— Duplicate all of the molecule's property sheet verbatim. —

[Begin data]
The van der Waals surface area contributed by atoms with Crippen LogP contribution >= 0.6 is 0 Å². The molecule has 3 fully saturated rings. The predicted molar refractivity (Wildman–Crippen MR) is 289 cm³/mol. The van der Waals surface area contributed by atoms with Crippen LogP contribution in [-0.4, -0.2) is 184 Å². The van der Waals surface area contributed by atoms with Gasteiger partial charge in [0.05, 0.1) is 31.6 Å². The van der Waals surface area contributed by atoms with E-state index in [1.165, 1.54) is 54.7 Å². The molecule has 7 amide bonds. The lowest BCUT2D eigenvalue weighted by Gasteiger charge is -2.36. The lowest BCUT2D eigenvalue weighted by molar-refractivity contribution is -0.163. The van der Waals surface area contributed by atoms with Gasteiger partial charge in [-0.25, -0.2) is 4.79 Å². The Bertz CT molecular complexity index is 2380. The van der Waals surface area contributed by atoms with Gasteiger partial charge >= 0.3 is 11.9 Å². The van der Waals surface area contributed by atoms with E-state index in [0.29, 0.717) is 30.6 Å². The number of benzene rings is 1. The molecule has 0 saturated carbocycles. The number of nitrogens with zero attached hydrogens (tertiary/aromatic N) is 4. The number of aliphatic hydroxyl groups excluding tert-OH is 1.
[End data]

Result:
The van der Waals surface area contributed by atoms with Crippen LogP contribution >= 0.6 is 0 Å². The molecule has 3 fully saturated rings. The predicted molar refractivity (Wildman–Crippen MR) is 289 cm³/mol. The van der Waals surface area contributed by atoms with Crippen LogP contribution in [-0.4, -0.2) is 184 Å². The van der Waals surface area contributed by atoms with Gasteiger partial charge in [0.05, 0.1) is 31.6 Å². The van der Waals surface area contributed by atoms with E-state index in [1.165, 1.54) is 54.7 Å². The molecule has 7 amide bonds. The lowest BCUT2D eigenvalue weighted by Gasteiger charge is -2.36. The lowest BCUT2D eigenvalue weighted by molar-refractivity contribution is -0.163. The van der Waals surface area contributed by atoms with Gasteiger partial charge in [-0.25, -0.2) is 4.79 Å². The Bertz CT molecular complexity index is 2380. The van der Waals surface area contributed by atoms with Gasteiger partial charge >= 0.3 is 11.9 Å². The van der Waals surface area contributed by atoms with E-state index in [0.29, 0.717) is 30.6 Å². The number of benzene rings is 1. The molecule has 0 saturated carbocycles. The number of nitrogens with zero attached hydrogens (tertiary/aromatic N) is 4. The number of aliphatic hydroxyl groups excluding tert-OH is 1.